In what burned creditors of ATA Holdings Corp. might savor as a sky-high irony, the chairman of the bankrupt airline himself is holding out his creditors’ cup.
George Mikelsons says the parent of ATA Airlines Inc. owes him $179,064 for a helicopter he leased the carrier through his Betaco Inc. firm. His claim was filed Feb. 11 in ATA’s bankruptcy reorganization in U.S. District Bankruptcy Court for the Southern District of Indiana.
It’s one of many unusual claims that have trickled in, ranging from a man supposedly “disfigured” during in-flight turbulence-to an Illinois investment club that wants compensation for its decision to buy and hold ATA stock.
ATA filed for Chapter 11 on Oct. 26, listing assets of $745 million and liabilities of $940 million. Mikelsons and his executives blamed fare wars, soaring fuel costs and an expensive fleet expansion begun just before the 2001 terrorist attacks.
Ultimately, the buck stops at CEO Mikelsons’ desk, however, and he’s not likely to get much sympathy from creditors. Some of those are aircraft leasing companies who’ve also had their leases rejected by ATA. The Indianapolis-based carrier plans to return numerous leased aircraft. Its fleet is expected to shrink to about 45 planes from a high of 82 in recent years.
Had the airline kept paying on the Betaco lease, “there would probably be a roar of disapproval” from some creditors, figures Charles Greer, a veteran Indianapolis bankruptcy attor- ney who now runs a firm that consults with struggling businesses.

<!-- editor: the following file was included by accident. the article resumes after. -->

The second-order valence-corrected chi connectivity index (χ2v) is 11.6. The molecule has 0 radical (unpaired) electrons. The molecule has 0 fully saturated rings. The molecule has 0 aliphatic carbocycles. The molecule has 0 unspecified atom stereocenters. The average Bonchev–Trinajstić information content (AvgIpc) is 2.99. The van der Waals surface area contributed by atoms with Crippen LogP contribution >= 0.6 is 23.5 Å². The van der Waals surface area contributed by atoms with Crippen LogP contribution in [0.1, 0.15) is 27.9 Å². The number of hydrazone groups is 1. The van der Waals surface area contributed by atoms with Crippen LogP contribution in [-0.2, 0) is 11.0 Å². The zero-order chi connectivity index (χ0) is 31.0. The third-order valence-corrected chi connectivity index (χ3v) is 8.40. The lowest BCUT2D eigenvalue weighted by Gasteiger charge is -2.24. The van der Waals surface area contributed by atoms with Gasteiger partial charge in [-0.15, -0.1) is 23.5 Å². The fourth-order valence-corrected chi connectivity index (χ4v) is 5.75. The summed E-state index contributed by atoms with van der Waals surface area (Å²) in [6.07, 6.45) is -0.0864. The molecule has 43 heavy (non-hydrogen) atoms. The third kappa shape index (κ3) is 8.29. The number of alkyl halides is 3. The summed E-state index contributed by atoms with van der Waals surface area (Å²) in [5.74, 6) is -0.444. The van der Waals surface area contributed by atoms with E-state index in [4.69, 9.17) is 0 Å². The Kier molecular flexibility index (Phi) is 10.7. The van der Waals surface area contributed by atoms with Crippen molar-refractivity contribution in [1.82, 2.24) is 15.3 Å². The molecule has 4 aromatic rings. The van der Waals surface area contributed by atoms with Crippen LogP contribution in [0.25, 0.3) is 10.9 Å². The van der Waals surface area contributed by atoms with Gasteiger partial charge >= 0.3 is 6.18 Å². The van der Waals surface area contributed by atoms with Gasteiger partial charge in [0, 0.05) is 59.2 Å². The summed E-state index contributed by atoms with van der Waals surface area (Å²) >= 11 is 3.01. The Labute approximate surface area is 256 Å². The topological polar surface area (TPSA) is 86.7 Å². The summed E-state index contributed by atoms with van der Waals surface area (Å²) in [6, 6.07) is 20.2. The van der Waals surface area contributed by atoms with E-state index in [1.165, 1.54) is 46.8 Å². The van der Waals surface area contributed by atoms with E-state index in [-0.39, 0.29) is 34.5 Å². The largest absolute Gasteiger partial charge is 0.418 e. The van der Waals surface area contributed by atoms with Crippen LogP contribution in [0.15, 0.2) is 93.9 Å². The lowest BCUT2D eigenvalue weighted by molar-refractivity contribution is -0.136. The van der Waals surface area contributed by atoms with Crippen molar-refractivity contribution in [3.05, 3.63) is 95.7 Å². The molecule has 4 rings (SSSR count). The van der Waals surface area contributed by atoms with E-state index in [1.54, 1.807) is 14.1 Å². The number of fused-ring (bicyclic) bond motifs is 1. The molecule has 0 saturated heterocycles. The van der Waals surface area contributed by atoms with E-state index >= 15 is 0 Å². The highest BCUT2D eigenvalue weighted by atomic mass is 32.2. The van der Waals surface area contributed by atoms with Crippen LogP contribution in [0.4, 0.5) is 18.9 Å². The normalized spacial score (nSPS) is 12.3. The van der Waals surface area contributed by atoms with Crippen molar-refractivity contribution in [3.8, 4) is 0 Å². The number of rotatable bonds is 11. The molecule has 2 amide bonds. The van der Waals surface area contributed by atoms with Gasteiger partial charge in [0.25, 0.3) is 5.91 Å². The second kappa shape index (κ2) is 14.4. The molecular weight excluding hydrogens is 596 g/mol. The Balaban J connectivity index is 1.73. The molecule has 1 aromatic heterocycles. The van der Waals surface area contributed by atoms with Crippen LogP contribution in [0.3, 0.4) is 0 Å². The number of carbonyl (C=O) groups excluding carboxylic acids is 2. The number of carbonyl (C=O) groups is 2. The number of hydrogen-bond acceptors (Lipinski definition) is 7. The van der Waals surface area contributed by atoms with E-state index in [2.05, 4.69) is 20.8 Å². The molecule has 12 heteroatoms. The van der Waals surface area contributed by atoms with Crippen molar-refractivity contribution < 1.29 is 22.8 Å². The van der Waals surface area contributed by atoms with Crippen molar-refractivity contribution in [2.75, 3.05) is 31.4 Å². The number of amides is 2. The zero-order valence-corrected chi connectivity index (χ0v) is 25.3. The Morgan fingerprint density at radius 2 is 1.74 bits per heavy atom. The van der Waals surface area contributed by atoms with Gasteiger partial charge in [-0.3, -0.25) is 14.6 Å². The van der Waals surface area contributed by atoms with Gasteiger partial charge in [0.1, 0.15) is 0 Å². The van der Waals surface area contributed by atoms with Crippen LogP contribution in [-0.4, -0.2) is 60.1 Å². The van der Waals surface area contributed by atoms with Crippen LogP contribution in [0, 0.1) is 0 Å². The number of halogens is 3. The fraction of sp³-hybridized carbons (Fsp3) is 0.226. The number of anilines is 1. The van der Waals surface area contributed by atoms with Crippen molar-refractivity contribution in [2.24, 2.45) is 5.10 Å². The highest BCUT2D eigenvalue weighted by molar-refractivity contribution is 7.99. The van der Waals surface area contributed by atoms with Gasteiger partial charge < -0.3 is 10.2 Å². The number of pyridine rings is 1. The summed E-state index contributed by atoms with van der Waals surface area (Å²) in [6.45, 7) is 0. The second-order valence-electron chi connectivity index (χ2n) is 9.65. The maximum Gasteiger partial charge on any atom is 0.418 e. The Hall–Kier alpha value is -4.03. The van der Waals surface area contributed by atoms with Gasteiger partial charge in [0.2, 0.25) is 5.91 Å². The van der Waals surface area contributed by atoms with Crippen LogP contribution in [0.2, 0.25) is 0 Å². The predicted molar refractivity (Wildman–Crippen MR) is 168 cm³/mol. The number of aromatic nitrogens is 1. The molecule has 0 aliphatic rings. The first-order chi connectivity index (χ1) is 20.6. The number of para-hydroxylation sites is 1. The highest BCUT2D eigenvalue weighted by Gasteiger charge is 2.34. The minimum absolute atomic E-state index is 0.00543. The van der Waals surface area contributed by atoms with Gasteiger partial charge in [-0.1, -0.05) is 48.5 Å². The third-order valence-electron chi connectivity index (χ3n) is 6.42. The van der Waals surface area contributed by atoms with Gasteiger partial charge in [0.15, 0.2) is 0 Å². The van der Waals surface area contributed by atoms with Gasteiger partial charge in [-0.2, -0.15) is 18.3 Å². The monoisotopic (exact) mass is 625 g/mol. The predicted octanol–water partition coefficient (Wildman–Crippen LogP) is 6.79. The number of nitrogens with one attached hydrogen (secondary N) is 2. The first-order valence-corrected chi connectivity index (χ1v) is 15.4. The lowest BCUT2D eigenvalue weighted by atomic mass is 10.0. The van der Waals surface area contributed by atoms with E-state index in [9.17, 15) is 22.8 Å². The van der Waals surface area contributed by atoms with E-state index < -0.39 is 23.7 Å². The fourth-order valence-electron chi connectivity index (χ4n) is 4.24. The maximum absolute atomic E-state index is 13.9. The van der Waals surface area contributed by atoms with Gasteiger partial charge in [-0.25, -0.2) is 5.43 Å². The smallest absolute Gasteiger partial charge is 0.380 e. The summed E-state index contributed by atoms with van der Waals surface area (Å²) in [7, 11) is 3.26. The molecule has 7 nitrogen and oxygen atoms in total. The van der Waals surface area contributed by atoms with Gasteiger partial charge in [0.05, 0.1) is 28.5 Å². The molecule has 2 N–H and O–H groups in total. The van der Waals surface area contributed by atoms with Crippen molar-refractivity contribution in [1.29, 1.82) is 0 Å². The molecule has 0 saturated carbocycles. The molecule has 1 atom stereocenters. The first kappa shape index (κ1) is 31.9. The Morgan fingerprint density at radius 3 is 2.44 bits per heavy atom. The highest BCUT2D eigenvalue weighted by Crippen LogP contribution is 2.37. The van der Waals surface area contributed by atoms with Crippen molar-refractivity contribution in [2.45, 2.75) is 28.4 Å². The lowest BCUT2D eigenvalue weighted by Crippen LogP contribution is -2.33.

An attorney for ATA’s creditors committee could not be reached for comment.
Even though Mikelsons is unlikely to receive full payment for an unsecured, non-priority claim, his filing is prudent procedurally, said Henry Efroymson, a partner at Indianapolis law firm Ice Miller.
“The filing of the proof of claim is simply for preservation of the claim” in the event there is money or negotiating room available, he said.
So far, “The way this case is going, it’s highly unlikely there will be a distribution to unsecured creditors.”
Mikelsons leased his Jet Ranger III to ATA’s ExecuJet Inc. subsidiary for $7,000 a month, according to court records.
ATA used the helicopter for third-party charter flying, according to ATA’s 2003 annual report, the last issued before bankruptcy.
“The company believes that the current terms of the leases and subleases with Betaco for this equipment are no less favorable to the company than those that could be obtained from third parties,” the report said.
The report also says Betaco owns a Cessna Citation II, a Lear jet and a second helicopter that’s used by an Indianapolis television station.
“The other three aircraft are still subject to leases that ATA is making payments on to Betaco. There will be a decision at some point as to whether the company will continue to utilize those aircraft,” said Brian Hunt, ATA’s general counsel.
Mikelsons’ claim states that ATA has not made lease payments owed to Betaco on the Jet Ranger since Nov. 1. The $179,064 he is seeking is for the period of Jan. 13, 2005, to March 31, 2007, which is when the helicopter lease with ATA expires.
Betaco has taken heat in recent years as ATA has suffered financial losses and layoffs. In 2002, ATA began paying the salaries of workers aboard a yacht owned by Betaco and another Mikelsons company, totaling about $296,000 annually.